Self-Management is defined as “the personal application of behavior change tactics that produces a desired change in behavior.” A typically dry and broad textbook definition, but for me it was a real wake-up call. I don’t have to wait to apply all of the techniques and principles I have learned – I can use them on myself! What better way to improve my study habits than to use what I am studying to get myself to study more often and more efficiently!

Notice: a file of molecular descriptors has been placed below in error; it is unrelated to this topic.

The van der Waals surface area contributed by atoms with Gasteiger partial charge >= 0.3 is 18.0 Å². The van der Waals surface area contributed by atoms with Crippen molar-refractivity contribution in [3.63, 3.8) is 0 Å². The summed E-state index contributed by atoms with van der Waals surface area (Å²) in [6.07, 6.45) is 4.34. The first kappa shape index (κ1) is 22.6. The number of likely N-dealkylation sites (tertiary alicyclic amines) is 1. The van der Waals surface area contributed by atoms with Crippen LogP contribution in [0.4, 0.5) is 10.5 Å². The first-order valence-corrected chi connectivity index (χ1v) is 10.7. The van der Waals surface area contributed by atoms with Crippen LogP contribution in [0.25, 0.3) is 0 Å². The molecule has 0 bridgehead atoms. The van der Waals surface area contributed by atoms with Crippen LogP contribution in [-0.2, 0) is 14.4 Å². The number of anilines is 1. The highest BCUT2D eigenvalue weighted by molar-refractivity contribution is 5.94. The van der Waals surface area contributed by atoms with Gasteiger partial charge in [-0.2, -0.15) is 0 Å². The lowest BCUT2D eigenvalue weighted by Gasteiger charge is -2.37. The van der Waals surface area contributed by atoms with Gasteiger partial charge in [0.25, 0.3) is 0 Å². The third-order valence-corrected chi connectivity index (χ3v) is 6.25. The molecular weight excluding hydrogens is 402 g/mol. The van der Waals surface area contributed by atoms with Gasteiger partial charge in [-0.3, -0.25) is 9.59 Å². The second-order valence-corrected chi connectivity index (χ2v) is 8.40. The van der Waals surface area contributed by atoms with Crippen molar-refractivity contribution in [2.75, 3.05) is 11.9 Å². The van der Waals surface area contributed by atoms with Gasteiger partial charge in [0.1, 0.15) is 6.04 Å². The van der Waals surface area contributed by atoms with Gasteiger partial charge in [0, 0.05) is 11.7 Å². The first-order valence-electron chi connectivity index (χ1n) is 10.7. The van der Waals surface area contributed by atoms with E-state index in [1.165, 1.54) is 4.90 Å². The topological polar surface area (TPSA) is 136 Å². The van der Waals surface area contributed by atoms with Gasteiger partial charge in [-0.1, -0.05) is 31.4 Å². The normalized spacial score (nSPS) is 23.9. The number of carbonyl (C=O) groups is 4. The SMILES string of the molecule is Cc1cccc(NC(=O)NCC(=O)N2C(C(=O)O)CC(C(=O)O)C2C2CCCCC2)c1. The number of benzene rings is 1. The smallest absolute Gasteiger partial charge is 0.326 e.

Easier said than done, but the last month has been very successful. (I’m going to throw some ABA terms around just to make myself feel like I know what I’m talking about – I have to get some use out of these hours of studying!) After conducting an informal “stimulus preference assessment” on myself, I found that checking things off a list is very reinforcing. To utilize this as reinforcement, I made a daily star chart similar to what you would see in a classroom, in which I give myself a star for 12 daily tasks that I need to accomplish, several of which involve studying different ABA material. I have arranged “antecedent stimuli” in places around the apartment to make it easier to engage in the behavior and have eliminated “discriminative stimuli” for interfering behaviors, such as Facebook or listening to my iPod.